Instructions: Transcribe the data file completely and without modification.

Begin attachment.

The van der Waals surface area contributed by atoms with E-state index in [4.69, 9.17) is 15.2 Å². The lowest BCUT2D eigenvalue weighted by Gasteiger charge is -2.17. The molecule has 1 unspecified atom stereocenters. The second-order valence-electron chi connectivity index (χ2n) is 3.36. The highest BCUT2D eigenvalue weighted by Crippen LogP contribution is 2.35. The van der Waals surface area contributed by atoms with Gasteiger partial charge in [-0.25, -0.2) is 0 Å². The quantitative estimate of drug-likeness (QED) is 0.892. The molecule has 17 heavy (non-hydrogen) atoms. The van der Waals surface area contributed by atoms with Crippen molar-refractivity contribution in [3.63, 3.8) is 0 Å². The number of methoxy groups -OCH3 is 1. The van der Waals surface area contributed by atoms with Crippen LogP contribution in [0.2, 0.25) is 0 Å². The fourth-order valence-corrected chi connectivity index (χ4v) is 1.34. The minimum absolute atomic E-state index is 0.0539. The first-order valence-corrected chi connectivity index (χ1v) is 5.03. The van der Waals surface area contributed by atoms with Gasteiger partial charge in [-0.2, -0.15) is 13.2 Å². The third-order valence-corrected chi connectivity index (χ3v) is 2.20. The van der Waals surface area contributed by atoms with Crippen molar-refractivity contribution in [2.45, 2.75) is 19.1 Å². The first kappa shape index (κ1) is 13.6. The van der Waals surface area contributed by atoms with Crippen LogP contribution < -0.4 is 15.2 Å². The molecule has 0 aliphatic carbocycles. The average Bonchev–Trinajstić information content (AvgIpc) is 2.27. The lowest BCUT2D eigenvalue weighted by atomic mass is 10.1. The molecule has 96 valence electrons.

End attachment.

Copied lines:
The van der Waals surface area contributed by atoms with E-state index in [4.69, 9.17) is 15.2 Å². The lowest BCUT2D eigenvalue weighted by Gasteiger charge is -2.17. The molecule has 1 unspecified atom stereocenters. The second-order valence-electron chi connectivity index (χ2n) is 3.36. The highest BCUT2D eigenvalue weighted by Crippen LogP contribution is 2.35. The van der Waals surface area contributed by atoms with Gasteiger partial charge in [-0.25, -0.2) is 0 Å². The quantitative estimate of drug-likeness (QED) is 0.892. The molecule has 17 heavy (non-hydrogen) atoms. The van der Waals surface area contributed by atoms with Crippen molar-refractivity contribution in [3.63, 3.8) is 0 Å². The number of methoxy groups -OCH3 is 1. The van der Waals surface area contributed by atoms with Crippen LogP contribution in [0.2, 0.25) is 0 Å². The fourth-order valence-corrected chi connectivity index (χ4v) is 1.34. The minimum absolute atomic E-state index is 0.0539. The first-order valence-corrected chi connectivity index (χ1v) is 5.03. The van der Waals surface area contributed by atoms with Gasteiger partial charge in [-0.2, -0.15) is 13.2 Å². The third-order valence-corrected chi connectivity index (χ3v) is 2.20. The van der Waals surface area contributed by atoms with Crippen molar-refractivity contribution in [2.45, 2.75) is 19.1 Å². The first kappa shape index (κ1) is 13.6. The van der Waals surface area contributed by atoms with Crippen LogP contribution < -0.4 is 15.2 Å². The molecule has 0 aliphatic carbocycles. The average Bonchev–Trinajstić information content (AvgIpc) is 2.27. The lowest BCUT2D eigenvalue weighted by atomic mass is 10.1. The molecule has 96 valence electrons.